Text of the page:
Proposition 60: Adult Films. Condoms. Health Requirements.
Should performers in adult films be required to use condoms during filming, should new requirements for producers of adult films be added to the California Labor Code, and should private citizens be allowed to file suit based on violation of these requirements?
California is a leading adult film industry location, with many such films being made in the San Fernando Valley area of Los Angeles. (Adult films are commonly known as “pornography.”) The state Division of Occupational Safety and Health (“Cal/OSHA”) already requires adult film condom use, as does Los Angeles County. Cal/OSHA considers exposure to certain body fluids a workplace hazard, because harmful sexually transmitted infections (STI) and HIV can spread from infected people to healthy people. In enforcing these rules, Cal/OSHA requires performers to use condoms during sex on adult film sets.
Some producers and performers prefer to make adult films without condoms or other protective equipment, and instead use regular STI testing to confirm that performers are free of harmful infections.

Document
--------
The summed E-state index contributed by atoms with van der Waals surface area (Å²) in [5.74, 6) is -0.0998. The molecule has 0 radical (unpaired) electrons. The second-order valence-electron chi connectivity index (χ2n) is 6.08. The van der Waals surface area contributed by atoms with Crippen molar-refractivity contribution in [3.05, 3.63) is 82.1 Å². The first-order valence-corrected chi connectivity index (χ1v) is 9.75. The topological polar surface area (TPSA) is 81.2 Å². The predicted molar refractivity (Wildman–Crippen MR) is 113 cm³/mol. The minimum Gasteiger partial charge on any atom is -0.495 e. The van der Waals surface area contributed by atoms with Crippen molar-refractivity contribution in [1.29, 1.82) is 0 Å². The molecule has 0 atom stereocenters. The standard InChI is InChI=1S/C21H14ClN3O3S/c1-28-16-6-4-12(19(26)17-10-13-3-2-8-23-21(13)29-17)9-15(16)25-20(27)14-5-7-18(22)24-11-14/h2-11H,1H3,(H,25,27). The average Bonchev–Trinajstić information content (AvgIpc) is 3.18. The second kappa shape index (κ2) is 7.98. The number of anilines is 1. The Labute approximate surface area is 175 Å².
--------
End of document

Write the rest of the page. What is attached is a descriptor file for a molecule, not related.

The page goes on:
Prop. 60 would place into the California Labor Code additional requirements regarding workplace health and safety on adult film sets:
- Adult film producers would be required to provide condoms, ensure that performers use them, and be able to prove that they did so. Producers would have to be licensed by Cal/OSHA, pay licensing fees, pay for the costs of STI prevention vaccines, testing and medical exams, and keep records showing that they complied with the requirements. The time period for enforcement of violations would be expanded, and there would be financial penalties for such violations. Adult film distributors and talent agents could also face liability for violations.
- Any California resident could request Cal/OSHA to address an alleged violation, and, if Cal/OSHA did not take action, that person could file a civil lawsuit against the adult film producer or distributor. If the individual prevailed in the lawsuit, that person would recover their legal costs and receive 25 percent of any penalties paid by the defendant.
Some parts of the industry likely would comply with Prop. 60, while others might relocate outside of California or try to evade the law while continuing to make adult films. Adult film wages and business income would likely decline, resulting in reduced state and local revenues by several million dollars per year. Most of the ongoing state costs to implement the law would be offset by the new fees on adult film producers.